April 22, 2019
Joel Hruska

NASA Preps Mission to Most Interesting Asteroid in Our Solar System

In 2022, if all goes well, NASA will launch Psyche, a space probe intended to visit the asteroid of the same name (16 Psyche is its formal designation). It’s a particularly exciting mission given Psyche’s unique nature and highly unusual composition.

The asteroid belt is composed of three types of asteroid: C-type (carbonaceous, ~75 percent of all asteroids), S-type (silicate-rich, ~17 percent of asteroids) and M-type (metal-rich), which are roughly 10 percent of the total population. The numbers, in this case, don’t add up to 100 percent because we aren’t sure of the exact ratios. 16 Psyche is an M-type asteroid made of iron-nickel. What makes it unusual is that it’s believed to be the now-exposed core of a protoplanet. It’s also estimated to be worth $10,000 quadrillion dollars, if anybody has a towing hitch handy.

16 Psyche isn’t large — its radius is estimated at 112 km, and it isn’t round. Our current best estimate of its composition indicates that it’s 90 percent iron. Its parent body, assuming that it had one, is assumed to have been approximately 500km in diameter, or roughly half the size of Ceres. If Psyche is a core remnant it’s possible that others remain as well, but the asteroid isn’t part of any known family. One theory for its formation is that it was struck a number of times, but never with enough force to shatter it. The remaining fragment represents the iron core of a protoplanet, possibly covered by a thin layer of silicates or remnant components of the original mantle.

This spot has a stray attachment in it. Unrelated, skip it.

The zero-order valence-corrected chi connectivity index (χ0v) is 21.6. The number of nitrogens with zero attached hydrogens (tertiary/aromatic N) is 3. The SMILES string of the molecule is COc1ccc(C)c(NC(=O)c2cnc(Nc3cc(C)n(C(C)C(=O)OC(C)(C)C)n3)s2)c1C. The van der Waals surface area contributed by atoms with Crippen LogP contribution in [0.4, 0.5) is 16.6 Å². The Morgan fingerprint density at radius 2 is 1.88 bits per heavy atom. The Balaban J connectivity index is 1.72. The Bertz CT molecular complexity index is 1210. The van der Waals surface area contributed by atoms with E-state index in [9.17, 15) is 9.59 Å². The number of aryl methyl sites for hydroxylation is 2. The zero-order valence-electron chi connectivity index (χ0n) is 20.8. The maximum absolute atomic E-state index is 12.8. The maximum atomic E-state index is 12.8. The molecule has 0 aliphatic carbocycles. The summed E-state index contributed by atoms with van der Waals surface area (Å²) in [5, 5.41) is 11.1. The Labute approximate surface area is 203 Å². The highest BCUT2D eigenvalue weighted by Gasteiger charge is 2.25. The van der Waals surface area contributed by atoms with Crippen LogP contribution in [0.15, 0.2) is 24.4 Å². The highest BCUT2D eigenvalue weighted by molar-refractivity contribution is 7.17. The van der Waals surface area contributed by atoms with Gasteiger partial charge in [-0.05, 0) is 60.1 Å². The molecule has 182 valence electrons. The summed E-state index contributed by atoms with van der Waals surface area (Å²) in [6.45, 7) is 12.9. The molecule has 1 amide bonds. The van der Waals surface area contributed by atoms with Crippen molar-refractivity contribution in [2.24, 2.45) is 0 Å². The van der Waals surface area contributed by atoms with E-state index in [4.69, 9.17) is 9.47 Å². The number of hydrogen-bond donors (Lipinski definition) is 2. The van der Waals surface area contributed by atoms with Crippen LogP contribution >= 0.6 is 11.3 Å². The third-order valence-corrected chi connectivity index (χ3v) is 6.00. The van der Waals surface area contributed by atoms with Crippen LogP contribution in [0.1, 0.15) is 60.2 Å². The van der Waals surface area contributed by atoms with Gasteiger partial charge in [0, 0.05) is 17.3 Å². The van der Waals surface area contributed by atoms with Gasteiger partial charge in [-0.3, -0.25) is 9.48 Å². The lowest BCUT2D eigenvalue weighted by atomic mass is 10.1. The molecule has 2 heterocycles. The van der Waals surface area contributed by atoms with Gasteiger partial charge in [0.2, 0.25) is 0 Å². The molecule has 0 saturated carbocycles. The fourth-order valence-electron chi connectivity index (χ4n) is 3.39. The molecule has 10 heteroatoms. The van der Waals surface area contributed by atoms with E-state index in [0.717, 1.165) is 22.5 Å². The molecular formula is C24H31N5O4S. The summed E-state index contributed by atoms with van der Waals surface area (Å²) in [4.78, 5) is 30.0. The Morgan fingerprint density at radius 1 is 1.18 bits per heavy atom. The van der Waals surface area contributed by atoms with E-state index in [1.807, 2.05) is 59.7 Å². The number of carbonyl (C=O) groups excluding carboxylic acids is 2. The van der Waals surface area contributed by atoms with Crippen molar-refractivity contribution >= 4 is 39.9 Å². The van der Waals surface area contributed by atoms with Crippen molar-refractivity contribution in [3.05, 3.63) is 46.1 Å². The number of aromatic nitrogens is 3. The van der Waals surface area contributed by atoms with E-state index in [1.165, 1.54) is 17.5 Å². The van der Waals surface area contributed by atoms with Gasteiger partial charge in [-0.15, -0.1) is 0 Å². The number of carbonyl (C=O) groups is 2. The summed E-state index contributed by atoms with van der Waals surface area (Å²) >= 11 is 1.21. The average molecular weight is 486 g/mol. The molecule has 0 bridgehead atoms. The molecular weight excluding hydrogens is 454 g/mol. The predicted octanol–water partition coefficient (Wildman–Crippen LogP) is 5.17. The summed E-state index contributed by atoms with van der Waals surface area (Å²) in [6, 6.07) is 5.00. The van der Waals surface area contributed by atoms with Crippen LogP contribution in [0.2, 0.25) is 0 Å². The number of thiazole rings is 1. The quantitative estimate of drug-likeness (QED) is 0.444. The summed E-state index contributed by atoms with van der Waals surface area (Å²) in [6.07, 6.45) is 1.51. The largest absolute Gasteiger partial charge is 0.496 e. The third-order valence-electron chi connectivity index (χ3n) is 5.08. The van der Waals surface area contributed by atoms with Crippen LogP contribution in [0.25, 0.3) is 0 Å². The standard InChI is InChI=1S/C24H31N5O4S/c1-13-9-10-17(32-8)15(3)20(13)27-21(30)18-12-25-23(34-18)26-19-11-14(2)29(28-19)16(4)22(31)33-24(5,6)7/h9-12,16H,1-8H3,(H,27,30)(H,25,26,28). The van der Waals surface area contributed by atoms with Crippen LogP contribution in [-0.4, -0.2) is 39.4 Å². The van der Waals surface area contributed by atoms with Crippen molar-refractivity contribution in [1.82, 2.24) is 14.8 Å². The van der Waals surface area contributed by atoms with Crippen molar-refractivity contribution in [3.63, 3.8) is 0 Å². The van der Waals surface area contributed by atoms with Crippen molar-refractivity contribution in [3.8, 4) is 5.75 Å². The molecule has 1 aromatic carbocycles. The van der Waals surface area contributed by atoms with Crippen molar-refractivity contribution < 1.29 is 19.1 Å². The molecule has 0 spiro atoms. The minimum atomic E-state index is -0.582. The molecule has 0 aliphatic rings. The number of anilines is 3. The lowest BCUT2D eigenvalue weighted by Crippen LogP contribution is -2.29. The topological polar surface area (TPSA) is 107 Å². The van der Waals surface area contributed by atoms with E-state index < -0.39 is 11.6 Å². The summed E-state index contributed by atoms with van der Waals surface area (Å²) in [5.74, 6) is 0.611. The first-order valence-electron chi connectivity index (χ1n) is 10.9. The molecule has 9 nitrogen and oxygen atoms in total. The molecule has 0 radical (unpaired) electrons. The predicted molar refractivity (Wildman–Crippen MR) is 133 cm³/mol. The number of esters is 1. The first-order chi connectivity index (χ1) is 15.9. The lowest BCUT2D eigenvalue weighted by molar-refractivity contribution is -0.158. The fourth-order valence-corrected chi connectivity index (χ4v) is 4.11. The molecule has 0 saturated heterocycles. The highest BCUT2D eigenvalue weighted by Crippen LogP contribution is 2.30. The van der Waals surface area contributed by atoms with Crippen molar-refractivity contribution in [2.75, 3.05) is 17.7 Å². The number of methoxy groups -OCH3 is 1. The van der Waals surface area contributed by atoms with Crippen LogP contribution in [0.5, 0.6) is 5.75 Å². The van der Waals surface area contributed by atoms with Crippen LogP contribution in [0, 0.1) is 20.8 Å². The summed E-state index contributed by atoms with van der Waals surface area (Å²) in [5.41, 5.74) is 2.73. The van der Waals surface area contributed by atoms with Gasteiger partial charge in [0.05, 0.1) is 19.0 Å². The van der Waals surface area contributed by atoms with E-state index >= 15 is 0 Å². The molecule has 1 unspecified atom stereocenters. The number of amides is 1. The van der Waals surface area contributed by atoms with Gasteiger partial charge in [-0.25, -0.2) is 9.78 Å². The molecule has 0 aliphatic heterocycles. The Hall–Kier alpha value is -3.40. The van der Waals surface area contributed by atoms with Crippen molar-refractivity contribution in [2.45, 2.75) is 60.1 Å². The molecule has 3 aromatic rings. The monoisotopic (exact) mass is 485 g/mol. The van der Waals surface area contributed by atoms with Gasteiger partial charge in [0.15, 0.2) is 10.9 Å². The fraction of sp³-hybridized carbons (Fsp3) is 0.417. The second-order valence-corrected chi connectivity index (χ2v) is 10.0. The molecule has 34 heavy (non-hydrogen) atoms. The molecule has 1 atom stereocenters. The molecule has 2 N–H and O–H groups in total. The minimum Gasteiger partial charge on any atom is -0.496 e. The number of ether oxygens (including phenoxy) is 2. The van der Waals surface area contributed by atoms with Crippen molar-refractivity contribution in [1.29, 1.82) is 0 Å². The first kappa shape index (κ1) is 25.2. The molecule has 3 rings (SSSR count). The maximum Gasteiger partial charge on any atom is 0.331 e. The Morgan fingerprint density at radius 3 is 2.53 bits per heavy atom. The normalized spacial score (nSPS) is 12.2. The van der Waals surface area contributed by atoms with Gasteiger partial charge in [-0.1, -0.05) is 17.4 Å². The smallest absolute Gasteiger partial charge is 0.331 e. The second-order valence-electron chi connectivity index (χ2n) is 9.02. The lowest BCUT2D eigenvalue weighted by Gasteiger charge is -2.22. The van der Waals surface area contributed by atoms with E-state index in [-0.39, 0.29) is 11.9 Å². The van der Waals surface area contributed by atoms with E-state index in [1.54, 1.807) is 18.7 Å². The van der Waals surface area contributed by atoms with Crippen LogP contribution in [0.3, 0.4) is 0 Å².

Psyche’s high iron content means it punches above its weight class as far as mass. While it’s listed as the 11th most-massive asteroid on Wikipedia, it has the 35th largest diameter. Psyche is considered the most massive M-type asteroid, with a mass of 2.23±0.36×1019 kg.

Psyche represents two fascinating opportunities. First, it’s the only known ‘iron world’ in the solar system. Second, it’s likely the closest we will ever come to examining the core of an actual planet. We could theoretically learn a great deal about the earliest protoplanets — now-vanished objects believed to have formed the inner planets and contributed to the mass of the outer billions of years ago.

Currently, the Psyche spacecraft is under preliminary design review. NASA is reviewing the plans for the mission ahead of a decision next month to start construction of the vehicle or not.

“The state of the art is profound ignorance about what we expect to find,” Jim Bell, the deputy principal investigator of the Psyche mission, told Smithsonian.com. “We are trying to prepare for any eventuality, no matter what it’s like. Our instruments will make interesting measurements, observations and discoveries that will allow us to put the history of that object back together.”

Feature Image credit: SSL/ASU/P. Rubin/NASA/JPL-Caltech

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